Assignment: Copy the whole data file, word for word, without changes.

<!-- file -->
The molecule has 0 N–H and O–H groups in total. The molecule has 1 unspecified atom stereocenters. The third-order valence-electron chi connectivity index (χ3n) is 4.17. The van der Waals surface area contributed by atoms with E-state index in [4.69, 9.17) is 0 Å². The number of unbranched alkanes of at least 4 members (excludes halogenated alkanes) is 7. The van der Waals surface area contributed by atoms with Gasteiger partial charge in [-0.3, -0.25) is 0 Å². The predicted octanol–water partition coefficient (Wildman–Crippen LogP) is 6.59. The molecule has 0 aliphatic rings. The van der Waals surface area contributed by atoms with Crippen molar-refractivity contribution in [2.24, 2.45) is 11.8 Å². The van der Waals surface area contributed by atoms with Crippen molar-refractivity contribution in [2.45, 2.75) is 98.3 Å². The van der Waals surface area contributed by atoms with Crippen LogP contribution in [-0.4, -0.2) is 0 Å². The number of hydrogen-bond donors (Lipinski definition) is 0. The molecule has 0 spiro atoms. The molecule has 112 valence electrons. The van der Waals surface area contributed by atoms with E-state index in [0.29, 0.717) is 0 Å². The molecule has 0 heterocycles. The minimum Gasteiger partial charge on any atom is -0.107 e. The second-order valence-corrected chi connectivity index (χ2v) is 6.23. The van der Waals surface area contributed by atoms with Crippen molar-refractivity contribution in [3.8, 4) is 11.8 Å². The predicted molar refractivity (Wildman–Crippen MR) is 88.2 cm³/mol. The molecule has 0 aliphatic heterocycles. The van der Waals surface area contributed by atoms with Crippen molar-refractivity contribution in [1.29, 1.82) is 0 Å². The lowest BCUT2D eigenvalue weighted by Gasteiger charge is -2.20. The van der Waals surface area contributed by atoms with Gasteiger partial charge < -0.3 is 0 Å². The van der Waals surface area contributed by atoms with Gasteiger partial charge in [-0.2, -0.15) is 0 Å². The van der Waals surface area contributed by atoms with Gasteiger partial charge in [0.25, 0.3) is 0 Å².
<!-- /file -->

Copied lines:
The molecule has 0 N–H and O–H groups in total. The molecule has 1 unspecified atom stereocenters. The third-order valence-electron chi connectivity index (χ3n) is 4.17. The van der Waals surface area contributed by atoms with E-state index in [4.69, 9.17) is 0 Å². The number of unbranched alkanes of at least 4 members (excludes halogenated alkanes) is 7. The van der Waals surface area contributed by atoms with Gasteiger partial charge in [-0.3, -0.25) is 0 Å². The predicted octanol–water partition coefficient (Wildman–Crippen LogP) is 6.59. The molecule has 0 aliphatic rings. The van der Waals surface area contributed by atoms with Crippen molar-refractivity contribution in [2.24, 2.45) is 11.8 Å². The van der Waals surface area contributed by atoms with Crippen molar-refractivity contribution in [2.45, 2.75) is 98.3 Å². The van der Waals surface area contributed by atoms with Crippen LogP contribution in [-0.4, -0.2) is 0 Å². The number of hydrogen-bond donors (Lipinski definition) is 0. The molecule has 0 spiro atoms. The molecule has 112 valence electrons. The van der Waals surface area contributed by atoms with E-state index in [0.29, 0.717) is 0 Å². The molecule has 0 heterocycles. The minimum Gasteiger partial charge on any atom is -0.107 e. The second-order valence-corrected chi connectivity index (χ2v) is 6.23. The van der Waals surface area contributed by atoms with Crippen molar-refractivity contribution in [3.8, 4) is 11.8 Å². The predicted molar refractivity (Wildman–Crippen MR) is 88.2 cm³/mol. The molecule has 0 aliphatic heterocycles. The van der Waals surface area contributed by atoms with Crippen molar-refractivity contribution in [1.29, 1.82) is 0 Å². The lowest BCUT2D eigenvalue weighted by Gasteiger charge is -2.20. The van der Waals surface area contributed by atoms with Gasteiger partial charge < -0.3 is 0 Å². The van der Waals surface area contributed by atoms with Gasteiger partial charge in [-0.2, -0.15) is 0 Å². The van der Waals surface area contributed by atoms with Gasteiger partial charge in [0.25, 0.3) is 0 Å².